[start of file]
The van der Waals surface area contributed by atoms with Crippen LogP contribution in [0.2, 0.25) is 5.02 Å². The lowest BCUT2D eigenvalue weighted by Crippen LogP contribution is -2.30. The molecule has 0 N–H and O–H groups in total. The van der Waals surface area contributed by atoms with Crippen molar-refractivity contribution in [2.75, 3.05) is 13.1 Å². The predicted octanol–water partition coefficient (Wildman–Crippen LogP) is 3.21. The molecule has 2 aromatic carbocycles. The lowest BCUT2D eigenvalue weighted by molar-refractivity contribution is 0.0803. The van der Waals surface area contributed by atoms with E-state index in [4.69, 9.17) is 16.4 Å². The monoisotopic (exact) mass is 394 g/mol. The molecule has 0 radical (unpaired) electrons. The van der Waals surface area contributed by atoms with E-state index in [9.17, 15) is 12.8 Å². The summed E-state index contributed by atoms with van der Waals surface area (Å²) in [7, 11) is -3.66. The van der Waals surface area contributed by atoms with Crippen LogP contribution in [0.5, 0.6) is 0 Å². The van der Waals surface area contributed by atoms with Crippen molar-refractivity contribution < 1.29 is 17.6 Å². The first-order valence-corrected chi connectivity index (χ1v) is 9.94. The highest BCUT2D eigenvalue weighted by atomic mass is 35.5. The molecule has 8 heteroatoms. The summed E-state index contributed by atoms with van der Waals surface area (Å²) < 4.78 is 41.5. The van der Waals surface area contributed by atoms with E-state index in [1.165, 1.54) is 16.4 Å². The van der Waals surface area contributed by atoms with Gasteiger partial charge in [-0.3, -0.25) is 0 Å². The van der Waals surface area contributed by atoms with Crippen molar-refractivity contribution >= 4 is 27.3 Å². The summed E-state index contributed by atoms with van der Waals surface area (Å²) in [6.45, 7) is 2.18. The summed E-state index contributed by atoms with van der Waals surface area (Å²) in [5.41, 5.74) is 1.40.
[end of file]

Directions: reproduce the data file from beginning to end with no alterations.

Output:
The van der Waals surface area contributed by atoms with Crippen LogP contribution in [0.2, 0.25) is 5.02 Å². The lowest BCUT2D eigenvalue weighted by Crippen LogP contribution is -2.30. The molecule has 0 N–H and O–H groups in total. The van der Waals surface area contributed by atoms with Crippen molar-refractivity contribution in [2.75, 3.05) is 13.1 Å². The predicted octanol–water partition coefficient (Wildman–Crippen LogP) is 3.21. The molecule has 2 aromatic carbocycles. The lowest BCUT2D eigenvalue weighted by molar-refractivity contribution is 0.0803. The van der Waals surface area contributed by atoms with E-state index in [4.69, 9.17) is 16.4 Å². The monoisotopic (exact) mass is 394 g/mol. The molecule has 0 radical (unpaired) electrons. The van der Waals surface area contributed by atoms with E-state index in [9.17, 15) is 12.8 Å². The summed E-state index contributed by atoms with van der Waals surface area (Å²) in [7, 11) is -3.66. The van der Waals surface area contributed by atoms with Crippen LogP contribution in [0.5, 0.6) is 0 Å². The van der Waals surface area contributed by atoms with Crippen molar-refractivity contribution < 1.29 is 17.6 Å². The first-order valence-corrected chi connectivity index (χ1v) is 9.94. The highest BCUT2D eigenvalue weighted by atomic mass is 35.5. The molecule has 8 heteroatoms. The summed E-state index contributed by atoms with van der Waals surface area (Å²) < 4.78 is 41.5. The van der Waals surface area contributed by atoms with E-state index in [1.165, 1.54) is 16.4 Å². The van der Waals surface area contributed by atoms with Gasteiger partial charge in [-0.3, -0.25) is 0 Å². The van der Waals surface area contributed by atoms with Crippen molar-refractivity contribution >= 4 is 27.3 Å². The summed E-state index contributed by atoms with van der Waals surface area (Å²) in [6.45, 7) is 2.18. The summed E-state index contributed by atoms with van der Waals surface area (Å²) in [5.41, 5.74) is 1.40.